• Yes! I loved that about this piece, too. In fact, I love that about a lot of the writing here on Autostraddle. I love the way emotions and personal experiences are as highly valued here as statistical figures and logical arguments.

      One of the things I love is seeing how each individual writer brings these different elements together. Helen totally hit it out of the park with this one!

      • Agreed, 100% I really love this style of writing too. So coherent and informative but also beautiful to read, thank you Helen!

  5. I went through a rough patch during my senior year of high school. My family was attending church regularly and that place was homophobic and my family was going through something I’d rather not get in to right now. I now realize that I was seriously depressed. I regularly thought about killing myself and the only thing that kept me was the fact that my mom had her troubles, and I had 7 and 8 year old siblings and I didn’t want put them through my death.Fellow church members saw that I was down and all I got was a “pray on it”. No one offered a therapist’s number or any kind of professional help. “Just pray on it and the lawd will see you through!”I was also told that anxiety and depression were “white people disorders”. So I suffered in silence and prayed to a lord that I thought hated me. All that I was going through and I just had to be attracted to girls on top of it.

    I’m a lot better now and I congregate with a qpoc inclusive church group.I worked my way through it reading therapy sessions on the internet. I didn’t even get a “Well Dr.Phil is on at 5 on ABC.”from the church. Help a sista out damn

  6. I feel like women of color are much more likely to have more struggles than our white counterparts. I could be wrong for saying that but for me it is true.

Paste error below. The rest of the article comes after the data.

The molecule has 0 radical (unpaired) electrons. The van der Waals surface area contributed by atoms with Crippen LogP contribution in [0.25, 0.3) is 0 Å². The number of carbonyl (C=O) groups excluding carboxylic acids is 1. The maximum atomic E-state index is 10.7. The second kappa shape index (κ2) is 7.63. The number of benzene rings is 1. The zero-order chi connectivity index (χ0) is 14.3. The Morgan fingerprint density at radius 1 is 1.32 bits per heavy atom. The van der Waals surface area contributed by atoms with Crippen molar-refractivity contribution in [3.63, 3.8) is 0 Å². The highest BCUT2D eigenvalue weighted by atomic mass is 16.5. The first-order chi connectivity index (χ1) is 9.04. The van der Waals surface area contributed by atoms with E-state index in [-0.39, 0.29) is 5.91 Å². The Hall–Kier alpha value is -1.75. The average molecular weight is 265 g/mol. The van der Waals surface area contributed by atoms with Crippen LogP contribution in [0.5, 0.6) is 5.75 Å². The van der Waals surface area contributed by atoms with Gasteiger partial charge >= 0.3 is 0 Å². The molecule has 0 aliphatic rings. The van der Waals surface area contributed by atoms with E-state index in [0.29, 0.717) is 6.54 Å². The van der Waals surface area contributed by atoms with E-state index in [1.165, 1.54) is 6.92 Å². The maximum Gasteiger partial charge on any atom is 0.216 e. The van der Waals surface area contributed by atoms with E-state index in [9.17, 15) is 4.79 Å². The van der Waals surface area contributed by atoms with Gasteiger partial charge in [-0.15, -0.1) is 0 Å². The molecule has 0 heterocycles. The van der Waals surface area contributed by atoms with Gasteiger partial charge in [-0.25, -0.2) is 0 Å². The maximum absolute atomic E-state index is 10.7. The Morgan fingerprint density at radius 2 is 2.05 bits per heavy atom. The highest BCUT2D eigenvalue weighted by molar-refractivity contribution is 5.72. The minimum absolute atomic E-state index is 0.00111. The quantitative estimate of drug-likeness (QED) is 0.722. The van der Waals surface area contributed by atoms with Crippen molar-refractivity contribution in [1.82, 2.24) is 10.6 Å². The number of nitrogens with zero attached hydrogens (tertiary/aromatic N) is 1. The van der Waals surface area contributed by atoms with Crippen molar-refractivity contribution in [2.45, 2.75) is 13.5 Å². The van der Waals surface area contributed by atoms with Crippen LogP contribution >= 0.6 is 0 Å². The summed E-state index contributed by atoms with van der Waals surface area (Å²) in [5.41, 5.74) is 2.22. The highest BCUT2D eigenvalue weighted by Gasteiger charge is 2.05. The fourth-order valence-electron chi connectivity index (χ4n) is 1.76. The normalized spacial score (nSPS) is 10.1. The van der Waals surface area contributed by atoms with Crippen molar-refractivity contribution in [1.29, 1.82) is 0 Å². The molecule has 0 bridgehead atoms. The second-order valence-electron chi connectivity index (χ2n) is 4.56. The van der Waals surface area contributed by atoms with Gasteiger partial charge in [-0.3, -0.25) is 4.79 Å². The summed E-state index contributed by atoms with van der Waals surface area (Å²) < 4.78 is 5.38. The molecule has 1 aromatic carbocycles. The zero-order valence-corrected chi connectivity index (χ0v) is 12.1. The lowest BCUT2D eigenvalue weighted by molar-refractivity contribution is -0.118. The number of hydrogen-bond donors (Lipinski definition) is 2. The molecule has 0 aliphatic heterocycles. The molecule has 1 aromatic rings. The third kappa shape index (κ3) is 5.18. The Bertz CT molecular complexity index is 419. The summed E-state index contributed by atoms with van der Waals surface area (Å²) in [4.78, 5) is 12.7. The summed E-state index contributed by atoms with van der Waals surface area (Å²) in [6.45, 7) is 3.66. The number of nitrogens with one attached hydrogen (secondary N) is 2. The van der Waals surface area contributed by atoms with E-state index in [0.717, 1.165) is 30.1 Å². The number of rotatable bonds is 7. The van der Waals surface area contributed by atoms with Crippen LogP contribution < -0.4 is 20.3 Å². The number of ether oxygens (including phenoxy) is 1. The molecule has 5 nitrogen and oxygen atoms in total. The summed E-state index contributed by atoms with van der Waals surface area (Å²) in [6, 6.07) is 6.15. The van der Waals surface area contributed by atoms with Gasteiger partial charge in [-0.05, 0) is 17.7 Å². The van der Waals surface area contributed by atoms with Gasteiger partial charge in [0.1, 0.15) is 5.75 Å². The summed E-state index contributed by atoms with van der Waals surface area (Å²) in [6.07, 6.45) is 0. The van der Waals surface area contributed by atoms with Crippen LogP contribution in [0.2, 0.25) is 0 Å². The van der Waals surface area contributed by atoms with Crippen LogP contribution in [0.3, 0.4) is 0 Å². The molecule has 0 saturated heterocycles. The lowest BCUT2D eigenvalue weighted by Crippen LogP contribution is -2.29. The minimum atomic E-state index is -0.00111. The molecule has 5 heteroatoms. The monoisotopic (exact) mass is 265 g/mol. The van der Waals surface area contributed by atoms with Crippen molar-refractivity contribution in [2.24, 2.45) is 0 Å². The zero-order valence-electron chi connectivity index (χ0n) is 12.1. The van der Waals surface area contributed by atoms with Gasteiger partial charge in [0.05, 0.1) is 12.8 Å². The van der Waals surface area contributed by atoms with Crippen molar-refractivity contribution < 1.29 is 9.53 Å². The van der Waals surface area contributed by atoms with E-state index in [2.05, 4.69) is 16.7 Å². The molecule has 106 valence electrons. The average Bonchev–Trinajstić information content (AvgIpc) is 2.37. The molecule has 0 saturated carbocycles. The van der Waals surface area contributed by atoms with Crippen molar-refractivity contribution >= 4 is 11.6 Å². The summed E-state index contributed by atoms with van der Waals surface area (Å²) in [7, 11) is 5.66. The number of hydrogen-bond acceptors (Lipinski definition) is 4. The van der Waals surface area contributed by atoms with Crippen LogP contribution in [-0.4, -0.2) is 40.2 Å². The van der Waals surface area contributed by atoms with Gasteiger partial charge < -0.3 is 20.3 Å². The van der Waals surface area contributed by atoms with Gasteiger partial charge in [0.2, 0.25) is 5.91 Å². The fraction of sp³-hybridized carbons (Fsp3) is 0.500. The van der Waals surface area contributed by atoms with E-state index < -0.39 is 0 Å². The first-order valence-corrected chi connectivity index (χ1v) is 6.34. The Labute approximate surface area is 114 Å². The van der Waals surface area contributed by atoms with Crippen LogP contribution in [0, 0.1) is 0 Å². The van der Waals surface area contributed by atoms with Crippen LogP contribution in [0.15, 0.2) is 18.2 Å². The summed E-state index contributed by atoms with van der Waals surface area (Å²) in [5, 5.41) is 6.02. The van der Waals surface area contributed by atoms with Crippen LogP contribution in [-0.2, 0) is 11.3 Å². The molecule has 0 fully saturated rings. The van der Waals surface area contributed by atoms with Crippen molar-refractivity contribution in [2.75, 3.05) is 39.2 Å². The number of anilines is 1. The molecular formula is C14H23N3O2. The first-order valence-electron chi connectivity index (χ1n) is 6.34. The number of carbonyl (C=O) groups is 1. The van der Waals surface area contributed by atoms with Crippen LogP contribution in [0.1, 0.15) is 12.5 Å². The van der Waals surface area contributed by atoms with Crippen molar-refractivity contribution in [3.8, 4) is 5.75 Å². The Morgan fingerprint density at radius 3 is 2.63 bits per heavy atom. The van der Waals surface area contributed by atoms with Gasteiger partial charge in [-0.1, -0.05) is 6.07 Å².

7. Articles like this are the reason why I love this website so much. I was unaware of this issue. I thank you for your perspective Helen. It was very well written, informative and had character. I felt your pain even though I have a different life experience.

    I am not a WOC but have suffered through depression. I was lucky enough to have a mother who understood and convinced me to go to the doctor and get treated. The same with my father. My siblings were less supportive due to their own personalities. My brother actually thought it was funny and my sister seemed to think that I had nothing to be depressed about because I was living at home rent free while going to school.

    You never really realize how deep your privilege is until you hear from the people who are negatively effected from your privilege. For that I thank you deeply.

  8. On a “normal” day, I’d say something relevant but ridiculous like “the struggle is real” just to nod to the fact that I understand this completely and simultaneously laugh it off. At this point in my life though, all I can say is thanks. I loved everything about this.

  9. Great article. Really beautifully written at the same time as being interesting and informative.

    Have you heard of ‘Drapetomania’ – it was the supposed mental illness invented in 1851 to explain enslaved black people wanting to run away. I thought of this when you mentioned black men being incarcerated for participating in civil rights. The dominant culture deems ‘Other’ to be ‘crazy’ and uses pseudoscience to back it up.